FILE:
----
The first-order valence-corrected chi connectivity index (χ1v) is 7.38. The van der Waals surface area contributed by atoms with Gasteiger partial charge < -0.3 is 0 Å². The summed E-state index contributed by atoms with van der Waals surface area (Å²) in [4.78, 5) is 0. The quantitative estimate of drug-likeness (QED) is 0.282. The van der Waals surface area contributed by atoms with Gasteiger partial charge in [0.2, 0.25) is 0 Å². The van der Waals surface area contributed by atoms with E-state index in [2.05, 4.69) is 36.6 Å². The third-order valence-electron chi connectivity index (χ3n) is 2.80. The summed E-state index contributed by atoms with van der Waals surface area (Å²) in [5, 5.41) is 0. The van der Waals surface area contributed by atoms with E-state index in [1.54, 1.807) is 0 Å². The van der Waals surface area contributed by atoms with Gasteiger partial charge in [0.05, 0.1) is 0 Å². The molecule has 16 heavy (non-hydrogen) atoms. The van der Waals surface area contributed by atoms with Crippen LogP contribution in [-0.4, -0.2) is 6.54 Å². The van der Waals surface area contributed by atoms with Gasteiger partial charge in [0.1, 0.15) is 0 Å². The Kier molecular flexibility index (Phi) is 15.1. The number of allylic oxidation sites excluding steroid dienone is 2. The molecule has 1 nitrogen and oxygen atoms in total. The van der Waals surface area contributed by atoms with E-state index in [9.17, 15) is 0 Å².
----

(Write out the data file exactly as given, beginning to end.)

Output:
The first-order valence-corrected chi connectivity index (χ1v) is 7.38. The van der Waals surface area contributed by atoms with Gasteiger partial charge < -0.3 is 0 Å². The summed E-state index contributed by atoms with van der Waals surface area (Å²) in [4.78, 5) is 0. The quantitative estimate of drug-likeness (QED) is 0.282. The van der Waals surface area contributed by atoms with Gasteiger partial charge in [0.2, 0.25) is 0 Å². The van der Waals surface area contributed by atoms with E-state index in [2.05, 4.69) is 36.6 Å². The third-order valence-electron chi connectivity index (χ3n) is 2.80. The summed E-state index contributed by atoms with van der Waals surface area (Å²) in [5, 5.41) is 0. The van der Waals surface area contributed by atoms with E-state index in [1.54, 1.807) is 0 Å². The van der Waals surface area contributed by atoms with Gasteiger partial charge in [0.05, 0.1) is 0 Å². The molecule has 16 heavy (non-hydrogen) atoms. The van der Waals surface area contributed by atoms with Crippen LogP contribution in [-0.4, -0.2) is 6.54 Å². The van der Waals surface area contributed by atoms with Gasteiger partial charge in [0.1, 0.15) is 0 Å². The Kier molecular flexibility index (Phi) is 15.1. The number of allylic oxidation sites excluding steroid dienone is 2. The molecule has 1 nitrogen and oxygen atoms in total. The van der Waals surface area contributed by atoms with E-state index in [9.17, 15) is 0 Å².